Are lightning-fast, speedy fingers in your future or will your fingers be marching to the beat of a different drummer? It all depends on you and what you bring to the piano.
Technique, the process of physically moving your hands and fingers around on the piano keyboard, can be a subject that may be approached, examined, and practiced in a very superficial manner, or it can be an area of discipline which requires lots of in-depth study and devotion. Which path is right for you depends on your goals and how far you want to go with piano.
Several years ago, a gentleman came into my office out of the blue and asked if I would teach him to play “Happy Birthday” in one month with the stipulation that I not teach him anything about “reading music or any of that other formal piano lesson stuff”. He stated that he was not interested in becoming a pianist. He only wanted to play the song at his young daughter’s upcoming birthday party.
I said “yes”;
I honored his stipulation by teaching it to him note for note by rote;
Week three he had it down; Week four he was party-bound;
He left happy, I was happy; I never saw him again!
End of Story
There have been great literary writers who were “two-finger typists” or didn’t type and all. Their so-called poor typing technique or complete lack thereof did not prevent their creative output from coming through to the world. (By the way, are you a two-finger or touch typist? Test your typing speed here.)
Similarly, there have been great composers and musicians who could not read music or play piano very well at all like Irving Berlin. His so-called poor piano technique did stop him from finding a way to share the 1,250-song output of his compositional genius with the world. It was his choice to dedicate his time and talent to being a specialist in music composition in the manner which he chose.
Like Irving Berlin, you too might become an excellent composer, a “monster” arranger, an “out of this world” orchestrator or an “expoobident” combination of all of those things.
However, if being a “player” is on your “bucket list”, then technique is a subject matter that you will be required to face as you pursue that goal. To emphasize, I’ll say that no matter how much you may know about music in your head, if you are going to be a “player”, your hands and fingers will need to be trained to obtain some level of proficiency in the discipline of piano technique.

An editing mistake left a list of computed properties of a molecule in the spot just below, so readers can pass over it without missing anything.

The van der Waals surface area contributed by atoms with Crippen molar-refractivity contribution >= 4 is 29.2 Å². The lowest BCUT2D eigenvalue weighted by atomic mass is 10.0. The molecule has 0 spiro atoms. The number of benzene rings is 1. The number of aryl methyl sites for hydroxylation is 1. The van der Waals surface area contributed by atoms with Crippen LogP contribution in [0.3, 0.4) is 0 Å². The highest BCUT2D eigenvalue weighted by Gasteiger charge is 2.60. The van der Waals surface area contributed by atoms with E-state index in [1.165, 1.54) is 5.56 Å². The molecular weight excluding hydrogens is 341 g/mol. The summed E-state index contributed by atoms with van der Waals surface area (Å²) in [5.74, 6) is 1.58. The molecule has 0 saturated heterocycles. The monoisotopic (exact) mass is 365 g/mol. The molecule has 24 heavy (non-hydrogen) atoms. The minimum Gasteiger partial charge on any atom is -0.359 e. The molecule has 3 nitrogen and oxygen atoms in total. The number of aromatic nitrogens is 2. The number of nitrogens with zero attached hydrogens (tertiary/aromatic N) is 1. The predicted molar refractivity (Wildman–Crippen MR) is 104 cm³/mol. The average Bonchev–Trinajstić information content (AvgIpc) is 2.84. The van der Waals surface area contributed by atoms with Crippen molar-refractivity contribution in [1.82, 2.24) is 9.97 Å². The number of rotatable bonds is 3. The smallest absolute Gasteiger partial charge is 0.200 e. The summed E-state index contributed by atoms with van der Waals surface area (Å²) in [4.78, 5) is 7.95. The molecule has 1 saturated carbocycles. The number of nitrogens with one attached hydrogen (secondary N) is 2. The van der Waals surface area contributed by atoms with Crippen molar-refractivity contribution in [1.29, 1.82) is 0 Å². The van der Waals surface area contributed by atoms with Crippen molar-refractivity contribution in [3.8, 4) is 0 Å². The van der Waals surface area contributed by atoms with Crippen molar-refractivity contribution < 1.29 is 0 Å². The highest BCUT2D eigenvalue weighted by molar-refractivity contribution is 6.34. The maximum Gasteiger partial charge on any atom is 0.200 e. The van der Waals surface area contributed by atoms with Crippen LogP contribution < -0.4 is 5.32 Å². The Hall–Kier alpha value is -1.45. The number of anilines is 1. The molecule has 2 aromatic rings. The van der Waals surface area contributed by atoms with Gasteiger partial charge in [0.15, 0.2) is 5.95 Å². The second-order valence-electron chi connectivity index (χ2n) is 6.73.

If possible, its a good idea to learn the very basic fundamentals of technique because it provides a traditional foundation. But after a while, I feel it is a good thing for you to explore, experiment and try things that may help you develop your own relationship with the piano. Possible points of departure from traditional technique teaching are determined by your own needs and/or the needs of each student.
I don’t subscribe to or believe in the “one-size-fits-all-or-else-you’re-wrong” view that is sometimes set forth because it doesn’t take in to account the fact that the physical size and even the digital composition of peoples hands around the world vary drastically.
For me, technique is a vast area of concentration that needs more than one post to explore it in any real depth so I’ll be visiting this subject matter frequently in Art’s Corner. In working to develop your technique, you and all students are going to be presented with many difficulties and obstacles. If you really have the desire to play this instrument and keep it in your life, then even physical, mental, and emotional challenges don’t stand a chance of getting in your way or preventing you from succeeding.
Check out these videos of some people who, for their own reasons, have developed their own technique and their own relationship with the instrument they so obviously love.
I saw Will Smith quote Henry Ford on an Oprah Winfrey telecast when he said,
“Those who think they can and those who think they can’t are both right”. I couldn’t agree more! Think it! Believe it! See it! Work at it! Achieve it!
See you next post.